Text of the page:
Euphoric indeed. A day after a key financial institution, the Bank for International Settlements, warned of excessive “euphoria” in the markets, new data shows that the world’s banks made a whopping $920 billion in profit, up more than 20% from the previous financial year. This was the industry’s largest-ever annual haul, comfortably beating the pre-crisis peak of $786 billion in 2007, according to The Banker magazine (paywall).
Improvements at American and European banks contributed to this increase, but the real story is all about China. Chinese banks made $292 billion in pre-tax profit in 2013, or around a third of the global total. The biggest Chinese lenders take the top four spots, with ICBC’s $55 billion in profit alone larger than the country-wide totals for all but the US and Japan. In total, Chinese banks made roughly as much in profit as their counterparts in the US, Europe, and Japan combined.
But as we have written previously, a wobbly housing market is only one of the big risks now threatening China’s economy. Fearing faltering growth, Chinese officials are ramping up infrastructure investment via the state-controlled banking system. This could give the banks a further boost, but building more ghost towns is hardly the route to sustainable riches. And then there is the $5 trillion question—the health of China’s huge, lightly-regulated “shadow banking” sector, and the implications for the financial system as a whole.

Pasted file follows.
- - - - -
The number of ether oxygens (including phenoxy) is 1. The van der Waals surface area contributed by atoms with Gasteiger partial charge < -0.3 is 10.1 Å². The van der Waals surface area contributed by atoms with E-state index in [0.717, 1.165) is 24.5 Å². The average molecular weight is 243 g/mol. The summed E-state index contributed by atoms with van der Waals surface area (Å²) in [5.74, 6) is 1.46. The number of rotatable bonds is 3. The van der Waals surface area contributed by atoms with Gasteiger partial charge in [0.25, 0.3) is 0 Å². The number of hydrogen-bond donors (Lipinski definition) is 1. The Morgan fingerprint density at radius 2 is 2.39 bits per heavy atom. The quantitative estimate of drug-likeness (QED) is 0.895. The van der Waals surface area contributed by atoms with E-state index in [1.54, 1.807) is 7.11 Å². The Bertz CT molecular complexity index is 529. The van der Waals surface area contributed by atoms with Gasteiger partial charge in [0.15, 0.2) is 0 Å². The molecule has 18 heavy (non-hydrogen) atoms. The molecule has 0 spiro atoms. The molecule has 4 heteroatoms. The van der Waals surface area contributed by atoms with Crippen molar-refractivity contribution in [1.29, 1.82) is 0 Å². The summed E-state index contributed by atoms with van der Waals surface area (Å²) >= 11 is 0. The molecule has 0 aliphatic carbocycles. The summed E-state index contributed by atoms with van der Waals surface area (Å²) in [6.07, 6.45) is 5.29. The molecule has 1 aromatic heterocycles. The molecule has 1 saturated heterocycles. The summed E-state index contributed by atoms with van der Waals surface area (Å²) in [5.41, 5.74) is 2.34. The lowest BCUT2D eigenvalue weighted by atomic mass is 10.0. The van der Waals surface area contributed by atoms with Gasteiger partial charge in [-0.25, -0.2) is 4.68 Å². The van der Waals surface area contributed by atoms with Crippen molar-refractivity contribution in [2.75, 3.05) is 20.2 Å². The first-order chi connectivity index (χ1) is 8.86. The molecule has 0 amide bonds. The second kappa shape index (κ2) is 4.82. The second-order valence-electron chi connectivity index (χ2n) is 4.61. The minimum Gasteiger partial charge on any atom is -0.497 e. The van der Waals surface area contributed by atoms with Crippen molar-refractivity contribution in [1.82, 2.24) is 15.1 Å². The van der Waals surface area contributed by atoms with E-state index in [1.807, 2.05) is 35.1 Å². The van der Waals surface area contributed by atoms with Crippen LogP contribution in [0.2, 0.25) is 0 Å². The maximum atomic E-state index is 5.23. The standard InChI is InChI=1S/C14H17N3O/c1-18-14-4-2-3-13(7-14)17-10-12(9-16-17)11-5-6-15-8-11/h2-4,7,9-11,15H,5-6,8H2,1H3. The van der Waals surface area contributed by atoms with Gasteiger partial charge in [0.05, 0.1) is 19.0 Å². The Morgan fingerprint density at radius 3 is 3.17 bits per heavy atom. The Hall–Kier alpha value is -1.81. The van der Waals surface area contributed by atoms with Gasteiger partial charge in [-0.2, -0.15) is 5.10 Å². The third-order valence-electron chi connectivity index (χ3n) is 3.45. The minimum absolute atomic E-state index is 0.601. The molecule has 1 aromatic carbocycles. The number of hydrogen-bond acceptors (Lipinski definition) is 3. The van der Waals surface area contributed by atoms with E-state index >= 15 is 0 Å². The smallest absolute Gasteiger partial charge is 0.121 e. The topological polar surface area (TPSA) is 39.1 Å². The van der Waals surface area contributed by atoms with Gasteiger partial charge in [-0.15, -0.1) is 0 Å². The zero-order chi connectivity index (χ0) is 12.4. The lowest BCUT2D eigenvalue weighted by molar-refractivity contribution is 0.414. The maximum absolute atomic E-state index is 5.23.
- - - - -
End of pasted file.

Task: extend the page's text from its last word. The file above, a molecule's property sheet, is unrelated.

Still, it could be worse for China. Italian banks lost $35 billion last year, and occupy four of the top five spots in terms of the biggest annual losses. And European banks accounted for 24 of the top 25 losses.